Thursday, 7 May 2020

Central Bar, Renton

There is not much nightlife in Renton, and as lifestyles have changed, people do not swarm to the local pub as they once did. The first time I was in the Central Bar a few years ago, it was nearly empty on a Saturday night, one of the snugs remained in darkness and there was a strong smell of damp.




It has had its ups and downs in recent years. Shortly after my first visit I heard it had closed. Then it opened up again. And closed once more. At the moment, of course, it is shut like everything else.



You cannot claim it is not friendly. I was urged to bring my bike inside the pub so it doesn’t get stolen outside. Although a pair of large dogs block my way, I am assured the only danger is that they might lick me to death.

Unlikely as it may sound, Renton’s claim to footballing fame is that its team was once champion of the world. Yes, really, although it was a very long time again. In 1888 Renton FC, the then holders of the Scottish Cup, played a friendly against FA Cup winners West Bromwich Albion. Renton beat the Black Country team 4–1; as the infant game of association football had not spread much beyond the UK at the time, this made them de facto the world champions.

It would be nice to think this event was celebrated in the Central Bar but alas, the pub did not open until 1898, ten years later.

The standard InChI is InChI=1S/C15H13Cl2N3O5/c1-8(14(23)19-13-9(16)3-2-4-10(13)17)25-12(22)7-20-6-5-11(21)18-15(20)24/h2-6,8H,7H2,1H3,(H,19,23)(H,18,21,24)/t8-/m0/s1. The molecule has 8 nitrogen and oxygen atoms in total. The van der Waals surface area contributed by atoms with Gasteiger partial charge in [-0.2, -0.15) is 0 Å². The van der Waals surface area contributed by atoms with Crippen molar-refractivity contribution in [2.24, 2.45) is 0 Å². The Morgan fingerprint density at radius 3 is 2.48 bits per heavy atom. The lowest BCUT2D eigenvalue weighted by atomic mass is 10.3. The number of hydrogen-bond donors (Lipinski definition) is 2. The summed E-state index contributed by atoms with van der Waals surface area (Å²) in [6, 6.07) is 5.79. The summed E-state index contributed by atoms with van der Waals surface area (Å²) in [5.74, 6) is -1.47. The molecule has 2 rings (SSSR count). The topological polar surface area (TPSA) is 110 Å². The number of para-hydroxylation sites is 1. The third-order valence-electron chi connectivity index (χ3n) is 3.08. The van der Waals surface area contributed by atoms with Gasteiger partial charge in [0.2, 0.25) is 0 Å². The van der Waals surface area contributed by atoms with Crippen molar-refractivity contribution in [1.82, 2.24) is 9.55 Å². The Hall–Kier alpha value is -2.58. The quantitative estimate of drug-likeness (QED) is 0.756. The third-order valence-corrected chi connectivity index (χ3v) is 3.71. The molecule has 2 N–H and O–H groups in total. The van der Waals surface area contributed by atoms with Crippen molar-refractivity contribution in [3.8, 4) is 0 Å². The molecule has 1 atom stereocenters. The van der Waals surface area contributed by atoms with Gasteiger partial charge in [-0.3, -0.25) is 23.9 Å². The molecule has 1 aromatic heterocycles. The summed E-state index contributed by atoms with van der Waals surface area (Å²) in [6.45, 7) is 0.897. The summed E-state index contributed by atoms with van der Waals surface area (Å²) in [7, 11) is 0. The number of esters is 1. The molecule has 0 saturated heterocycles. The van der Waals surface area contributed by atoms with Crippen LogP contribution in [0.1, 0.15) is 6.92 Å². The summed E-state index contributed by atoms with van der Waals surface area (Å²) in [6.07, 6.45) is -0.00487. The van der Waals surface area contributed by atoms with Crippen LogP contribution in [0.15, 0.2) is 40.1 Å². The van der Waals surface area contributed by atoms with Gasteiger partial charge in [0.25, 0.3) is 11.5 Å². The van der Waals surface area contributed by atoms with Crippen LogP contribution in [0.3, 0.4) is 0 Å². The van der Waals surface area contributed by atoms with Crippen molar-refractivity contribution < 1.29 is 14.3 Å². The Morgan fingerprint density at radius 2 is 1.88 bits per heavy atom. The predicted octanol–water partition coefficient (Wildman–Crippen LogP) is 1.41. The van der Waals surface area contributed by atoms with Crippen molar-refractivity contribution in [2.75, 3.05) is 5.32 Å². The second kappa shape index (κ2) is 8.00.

So many features in this bar have not changed much. The rude but functional gantry behind the bar, overshadowed by the enormous spirit casks.






The glorious high windows letting sunshine in, something sadly rare in Glasgow since the licensing board’s demented crusade a century ago to conceal the sinful sight of fun from passers-by, the legacy of which is still felt today in a number of pubs with no natural light.

The Central Bar was only seven years old in 1905 when another Renton footballer was born: Alec Jackson, who was to become one of the “Wembley Wizards” Scotland team which beat England 5–1 in 1928.

When Jackson signed to Huddersfield for the then record-breaking fee of £5,000 the Huddersfield manager Herbert Chapman supposedly took Jackson’s father for a dram in a Renton pub and bought a round for the entire bar. Jackson told Paris-Match magazine that this took place in the only pub in the village, though why he should have said this I am not sure. There was more than one pub in Renton back then, surely.

There is only one pub today. Tam, on the other hand, tells me that Renton had six pubs at one time, and he remembers drinking in five of them. Tam is a joiner and carried out a good deal of internal reconstruction in the Central some fifteen years ago, removing a wall to turn what had been a back room into a snug. He used repurposed wood to do the work and I wouldn’t have guessed it wasn’t original.



The plasterwork on the ceiling is quite ornate too, with the gaps filled by textured wallpaper, all covered by decades of paint and nicotine stains. I find myself wondering how many millions of cigarettes must have been smoked in here to give the ceiling its rich brown-cafe patina. And whether any of them were Club, the brand Alec Jackson advertised.

In London Jackson played for Chelsea and later went into the pub trade himself, becoming licensee of the Angel & Crown in St Martin’s Fields. That has been transformed into a tacky cod-Victorian gin-in-teapots place these days. At least the humbler Central, should it survive, has kept its original character.

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